Over on Bad Astronomy, Phil Plait has a post up talking about SN 2006bc. This wasn’t a particularly spectacular supernova, like SN 2006gy (also see my articles here and here) or SN 2005ap. However, it is interesting because it was part of a 10-year study by astronomers from Queen’s University Belfast in Northern Ireland, led by Professor of Astronomy Stephen J. Smartt. The results of this study will be presented at an upcoming meeting in the U.K.
From the spacetelescope.org site:
“In their latest work on Hubble images, to be presented at the UK National Astronomy Meeting 2008 in Belfast, the Queen’s team reveals the results of their ten-year search for these elusive supernova precursor stars. It appears that stars with masses as low as seven times the mass of the Sun can explode as supernovae. The team have not found any very massive stars that exploded, suggesting that the most massive stars may collapse to form black holes either without producing a supernova or by producing one that is too faint to observe. This intriguing possibility will be discussed at the meeting.”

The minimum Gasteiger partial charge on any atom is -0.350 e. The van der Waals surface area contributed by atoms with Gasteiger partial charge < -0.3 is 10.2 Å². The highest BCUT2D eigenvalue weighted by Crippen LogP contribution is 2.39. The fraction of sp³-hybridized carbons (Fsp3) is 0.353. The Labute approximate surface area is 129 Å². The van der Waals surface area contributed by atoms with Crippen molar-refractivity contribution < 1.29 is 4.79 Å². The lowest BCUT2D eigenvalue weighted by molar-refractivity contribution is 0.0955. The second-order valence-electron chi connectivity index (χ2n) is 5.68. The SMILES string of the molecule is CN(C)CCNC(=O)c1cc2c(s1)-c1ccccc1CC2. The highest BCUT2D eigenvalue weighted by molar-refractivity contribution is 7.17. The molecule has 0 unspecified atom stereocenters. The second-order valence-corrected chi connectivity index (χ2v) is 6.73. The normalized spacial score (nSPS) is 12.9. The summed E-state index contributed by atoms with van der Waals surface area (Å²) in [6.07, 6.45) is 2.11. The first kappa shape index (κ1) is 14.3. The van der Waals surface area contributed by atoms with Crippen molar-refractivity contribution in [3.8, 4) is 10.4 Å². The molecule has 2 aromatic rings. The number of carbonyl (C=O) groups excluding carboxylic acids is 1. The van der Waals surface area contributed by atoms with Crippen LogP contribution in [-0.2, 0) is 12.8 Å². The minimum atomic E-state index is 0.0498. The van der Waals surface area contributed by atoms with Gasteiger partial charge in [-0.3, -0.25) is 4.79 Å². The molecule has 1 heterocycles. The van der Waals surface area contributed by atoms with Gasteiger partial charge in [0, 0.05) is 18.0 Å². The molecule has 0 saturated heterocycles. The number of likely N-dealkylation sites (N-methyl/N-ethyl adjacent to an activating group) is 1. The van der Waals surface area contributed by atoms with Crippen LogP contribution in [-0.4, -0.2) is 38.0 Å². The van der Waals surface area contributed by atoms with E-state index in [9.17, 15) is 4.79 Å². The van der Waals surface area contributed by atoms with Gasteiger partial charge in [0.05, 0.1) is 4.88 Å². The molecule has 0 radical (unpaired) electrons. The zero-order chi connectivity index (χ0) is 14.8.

There are two things in this paragraph I find intriguing. First, current models predict that type-II (core collapse) supernovae should occur in stars with masses of over 9Msun. The fact that they have found smaller stars as precursors of type-II supernovae means that our models may need a bit of tweaking. Second, the bit about the most massive stars collapsing without producing a supernova is also intriguing but seems a bit more speculative. The usual caveats about cutting-edge science apply. These results will be vetted by people way smarter than me, and probably argued over for years before the astronomers reach a consensus.